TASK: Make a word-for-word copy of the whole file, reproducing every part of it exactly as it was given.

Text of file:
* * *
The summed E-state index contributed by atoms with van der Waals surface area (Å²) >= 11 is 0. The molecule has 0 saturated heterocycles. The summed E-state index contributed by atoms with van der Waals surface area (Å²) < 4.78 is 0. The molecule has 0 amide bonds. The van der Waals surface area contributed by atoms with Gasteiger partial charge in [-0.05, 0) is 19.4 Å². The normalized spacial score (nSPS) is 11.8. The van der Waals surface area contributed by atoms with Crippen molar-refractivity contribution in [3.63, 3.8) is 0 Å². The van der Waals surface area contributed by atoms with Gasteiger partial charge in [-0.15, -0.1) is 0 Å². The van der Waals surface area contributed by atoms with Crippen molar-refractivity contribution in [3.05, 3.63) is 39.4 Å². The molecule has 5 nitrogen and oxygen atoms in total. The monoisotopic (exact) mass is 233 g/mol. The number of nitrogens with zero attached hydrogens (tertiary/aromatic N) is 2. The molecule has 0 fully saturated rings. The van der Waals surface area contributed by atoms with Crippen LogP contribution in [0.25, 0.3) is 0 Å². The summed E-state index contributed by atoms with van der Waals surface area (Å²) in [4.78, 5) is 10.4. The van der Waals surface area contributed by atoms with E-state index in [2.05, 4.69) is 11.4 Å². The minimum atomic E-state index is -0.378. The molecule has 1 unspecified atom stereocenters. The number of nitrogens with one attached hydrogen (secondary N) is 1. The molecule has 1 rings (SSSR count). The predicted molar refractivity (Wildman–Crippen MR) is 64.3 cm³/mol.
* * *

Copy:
The summed E-state index contributed by atoms with van der Waals surface area (Å²) >= 11 is 0. The molecule has 0 saturated heterocycles. The summed E-state index contributed by atoms with van der Waals surface area (Å²) < 4.78 is 0. The molecule has 0 amide bonds. The van der Waals surface area contributed by atoms with Gasteiger partial charge in [-0.05, 0) is 19.4 Å². The normalized spacial score (nSPS) is 11.8. The van der Waals surface area contributed by atoms with Crippen molar-refractivity contribution in [3.63, 3.8) is 0 Å². The van der Waals surface area contributed by atoms with Gasteiger partial charge in [-0.15, -0.1) is 0 Å². The van der Waals surface area contributed by atoms with Crippen molar-refractivity contribution in [3.05, 3.63) is 39.4 Å². The molecule has 5 nitrogen and oxygen atoms in total. The monoisotopic (exact) mass is 233 g/mol. The number of nitrogens with zero attached hydrogens (tertiary/aromatic N) is 2. The molecule has 0 fully saturated rings. The van der Waals surface area contributed by atoms with Crippen LogP contribution in [0.25, 0.3) is 0 Å². The summed E-state index contributed by atoms with van der Waals surface area (Å²) in [4.78, 5) is 10.4. The van der Waals surface area contributed by atoms with E-state index in [2.05, 4.69) is 11.4 Å². The minimum atomic E-state index is -0.378. The molecule has 1 unspecified atom stereocenters. The number of nitrogens with one attached hydrogen (secondary N) is 1. The molecule has 1 rings (SSSR count). The predicted molar refractivity (Wildman–Crippen MR) is 64.3 cm³/mol.